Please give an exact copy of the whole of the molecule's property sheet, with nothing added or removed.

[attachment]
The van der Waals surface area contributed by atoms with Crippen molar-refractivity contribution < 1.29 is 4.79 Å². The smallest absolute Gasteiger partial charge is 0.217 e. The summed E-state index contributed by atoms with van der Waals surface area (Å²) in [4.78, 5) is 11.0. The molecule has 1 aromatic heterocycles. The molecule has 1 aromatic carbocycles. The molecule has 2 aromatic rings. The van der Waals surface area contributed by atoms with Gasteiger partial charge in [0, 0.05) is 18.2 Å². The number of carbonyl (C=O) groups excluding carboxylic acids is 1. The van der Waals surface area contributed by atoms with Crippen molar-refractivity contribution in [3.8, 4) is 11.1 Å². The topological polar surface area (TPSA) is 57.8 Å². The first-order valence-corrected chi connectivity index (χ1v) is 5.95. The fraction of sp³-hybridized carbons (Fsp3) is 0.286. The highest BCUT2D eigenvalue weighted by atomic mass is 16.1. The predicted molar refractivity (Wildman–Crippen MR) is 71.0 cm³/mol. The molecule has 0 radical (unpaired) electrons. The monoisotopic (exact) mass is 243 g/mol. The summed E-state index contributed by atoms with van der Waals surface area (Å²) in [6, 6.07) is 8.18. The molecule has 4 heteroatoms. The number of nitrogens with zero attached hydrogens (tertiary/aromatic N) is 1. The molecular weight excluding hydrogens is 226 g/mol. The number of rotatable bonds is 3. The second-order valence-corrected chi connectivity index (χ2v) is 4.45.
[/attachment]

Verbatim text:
The van der Waals surface area contributed by atoms with Crippen molar-refractivity contribution < 1.29 is 4.79 Å². The smallest absolute Gasteiger partial charge is 0.217 e. The summed E-state index contributed by atoms with van der Waals surface area (Å²) in [4.78, 5) is 11.0. The molecule has 1 aromatic heterocycles. The molecule has 1 aromatic carbocycles. The molecule has 2 aromatic rings. The van der Waals surface area contributed by atoms with Gasteiger partial charge in [0, 0.05) is 18.2 Å². The number of carbonyl (C=O) groups excluding carboxylic acids is 1. The van der Waals surface area contributed by atoms with Crippen molar-refractivity contribution in [3.8, 4) is 11.1 Å². The topological polar surface area (TPSA) is 57.8 Å². The first-order valence-corrected chi connectivity index (χ1v) is 5.95. The fraction of sp³-hybridized carbons (Fsp3) is 0.286. The highest BCUT2D eigenvalue weighted by atomic mass is 16.1. The predicted molar refractivity (Wildman–Crippen MR) is 71.0 cm³/mol. The molecule has 0 radical (unpaired) electrons. The monoisotopic (exact) mass is 243 g/mol. The summed E-state index contributed by atoms with van der Waals surface area (Å²) in [6, 6.07) is 8.18. The molecule has 4 heteroatoms. The number of nitrogens with zero attached hydrogens (tertiary/aromatic N) is 1. The molecular weight excluding hydrogens is 226 g/mol. The number of rotatable bonds is 3. The second-order valence-corrected chi connectivity index (χ2v) is 4.45.